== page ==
The dye should be fast to light even under the heat of projection so that local fading would not take place. The dye should not attack the gelatin coating of the film even after 24 hours incubation at degrees F. The following table gives a list of the dyes used, prior to the introduction of sound on film, for tinting or colouring film by stenciling or by hand. The time in solution varied from one minute to three minutes at 65 degrees depending on the shade desired.

Approximately 20, feet of film could be dyed per 50 gallons of dye solution. As the rate of dyeing slowed down, the solution would be replenished with concentrated dye solution. The amount of light cut off from the screen as a result of tinting depended on the nature of the particular dye used, the concentration of dye in the film and on the purity of color of the dye. Tests made of tinted films indicated that screen brightness was reduced from 25 per cent to 95 per cent as a result of tinting.

After the introduction of sound it was necessary to replace many of the dyes formerly used 18 for tinting with dyes that were more compatible with the sound reproduction system. The dyes and concentrations listed in the table below were successfully used with the black and white films used for sound-on-film motion pictures. The time in solution was normally three minutes at a temperature of 65 degrees to 70 degrees F. After tinting the film would be rinsed, squeegeed and dried. Approximately 40, feet of film could be dyed per 50 gallons of dye solution.

As the rate of dyeing slowed down the bath would be replenished with concentrated dye solution, not by adding acid. When the bath became muddy it would have to be replaced. Ryan, Roderick T. London: Focal Press, pp. The expense of detailed hand coloring encouraged pioneer filmmakers to seek a less costly and easier method of achieving color in their productions. As films grew in length, the added cost of applying tints by hand, coupled with the scarcity of skilled artisans, forced most producers to employ tinting, toning, or a combination of these methods to produce the desired effect.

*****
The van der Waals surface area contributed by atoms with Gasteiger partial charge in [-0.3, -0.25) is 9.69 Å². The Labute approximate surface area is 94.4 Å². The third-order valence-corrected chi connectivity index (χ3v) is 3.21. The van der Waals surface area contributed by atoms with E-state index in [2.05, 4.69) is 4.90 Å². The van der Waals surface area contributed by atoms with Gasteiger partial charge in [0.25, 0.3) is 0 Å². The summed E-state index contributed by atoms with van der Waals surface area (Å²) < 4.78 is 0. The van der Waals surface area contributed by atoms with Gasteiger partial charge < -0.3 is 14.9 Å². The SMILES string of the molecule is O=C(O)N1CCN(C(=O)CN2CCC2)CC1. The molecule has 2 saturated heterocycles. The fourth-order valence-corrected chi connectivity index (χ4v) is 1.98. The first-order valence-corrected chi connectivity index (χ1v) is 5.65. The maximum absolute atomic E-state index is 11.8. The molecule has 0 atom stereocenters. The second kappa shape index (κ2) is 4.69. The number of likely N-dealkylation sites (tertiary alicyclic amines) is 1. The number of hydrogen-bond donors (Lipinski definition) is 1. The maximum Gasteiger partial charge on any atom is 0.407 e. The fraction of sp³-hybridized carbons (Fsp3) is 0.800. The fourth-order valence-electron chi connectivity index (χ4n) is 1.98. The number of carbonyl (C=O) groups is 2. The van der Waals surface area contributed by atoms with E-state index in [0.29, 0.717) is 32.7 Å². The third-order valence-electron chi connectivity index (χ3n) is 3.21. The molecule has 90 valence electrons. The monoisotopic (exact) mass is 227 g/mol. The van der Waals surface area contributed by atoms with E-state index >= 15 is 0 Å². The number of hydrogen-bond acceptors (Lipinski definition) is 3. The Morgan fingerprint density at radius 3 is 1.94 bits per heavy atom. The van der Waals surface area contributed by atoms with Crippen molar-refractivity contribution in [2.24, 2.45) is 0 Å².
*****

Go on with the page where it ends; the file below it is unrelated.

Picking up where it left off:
Thus, a tinted film will give a uniform veil of one color on the screen. Toning differs in that the clear portions of the film remain unaffected—only the silver image of the positive film becomes colored. Thus, in toning, the highlights remain colorless while all half-tones and shadows take on the hue of the coloring compound. One of the earliest attempts at toning was done by an Englishman named Williamson,. An abandoned house sacrificed to the flames for realism was the mise-en-scene of the film. The fire was sensational in itself, but this quality was enhanced by resort to chemical toning to impart a lurid tint to the flames.

This caught the public fancy; the picture received an extraordinary reception, proving one of the most financially successful ever placed on the market by this pioneer.

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In fact, the popularity of monochrome prints became so great that film manufacturers began to offer black and white positive stock with tinted bases in at least nine basic colors. The high pressure under which some film manufacturers [studio producers] have to work to keep up their regular releases prevents them from giving to their product many artistic touches that would otherwise be done if there was an open market and the competition was on the lines of quality instead of quantity.